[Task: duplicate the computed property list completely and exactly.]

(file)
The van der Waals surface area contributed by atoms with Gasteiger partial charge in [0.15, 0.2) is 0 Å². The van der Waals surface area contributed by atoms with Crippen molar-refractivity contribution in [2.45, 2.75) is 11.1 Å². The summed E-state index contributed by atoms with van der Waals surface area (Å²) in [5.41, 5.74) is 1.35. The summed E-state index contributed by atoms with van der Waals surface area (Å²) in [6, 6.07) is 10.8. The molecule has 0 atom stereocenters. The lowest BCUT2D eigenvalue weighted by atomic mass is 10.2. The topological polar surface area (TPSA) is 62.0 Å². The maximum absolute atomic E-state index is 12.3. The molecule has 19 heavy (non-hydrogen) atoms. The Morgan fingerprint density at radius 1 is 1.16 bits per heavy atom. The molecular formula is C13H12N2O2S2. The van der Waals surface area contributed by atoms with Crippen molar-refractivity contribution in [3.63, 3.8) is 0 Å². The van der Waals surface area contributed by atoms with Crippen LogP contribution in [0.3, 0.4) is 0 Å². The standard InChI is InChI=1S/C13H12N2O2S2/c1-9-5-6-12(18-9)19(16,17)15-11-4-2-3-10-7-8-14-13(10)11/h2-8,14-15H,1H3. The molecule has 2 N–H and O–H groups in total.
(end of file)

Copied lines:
The van der Waals surface area contributed by atoms with Gasteiger partial charge in [0.15, 0.2) is 0 Å². The van der Waals surface area contributed by atoms with Crippen molar-refractivity contribution in [2.45, 2.75) is 11.1 Å². The summed E-state index contributed by atoms with van der Waals surface area (Å²) in [5.41, 5.74) is 1.35. The summed E-state index contributed by atoms with van der Waals surface area (Å²) in [6, 6.07) is 10.8. The molecule has 0 atom stereocenters. The lowest BCUT2D eigenvalue weighted by atomic mass is 10.2. The topological polar surface area (TPSA) is 62.0 Å². The maximum absolute atomic E-state index is 12.3. The molecule has 19 heavy (non-hydrogen) atoms. The Morgan fingerprint density at radius 1 is 1.16 bits per heavy atom. The molecular formula is C13H12N2O2S2. The van der Waals surface area contributed by atoms with Crippen molar-refractivity contribution in [3.63, 3.8) is 0 Å². The van der Waals surface area contributed by atoms with Crippen LogP contribution in [0.3, 0.4) is 0 Å². The standard InChI is InChI=1S/C13H12N2O2S2/c1-9-5-6-12(18-9)19(16,17)15-11-4-2-3-10-7-8-14-13(10)11/h2-8,14-15H,1H3. The molecule has 2 N–H and O–H groups in total.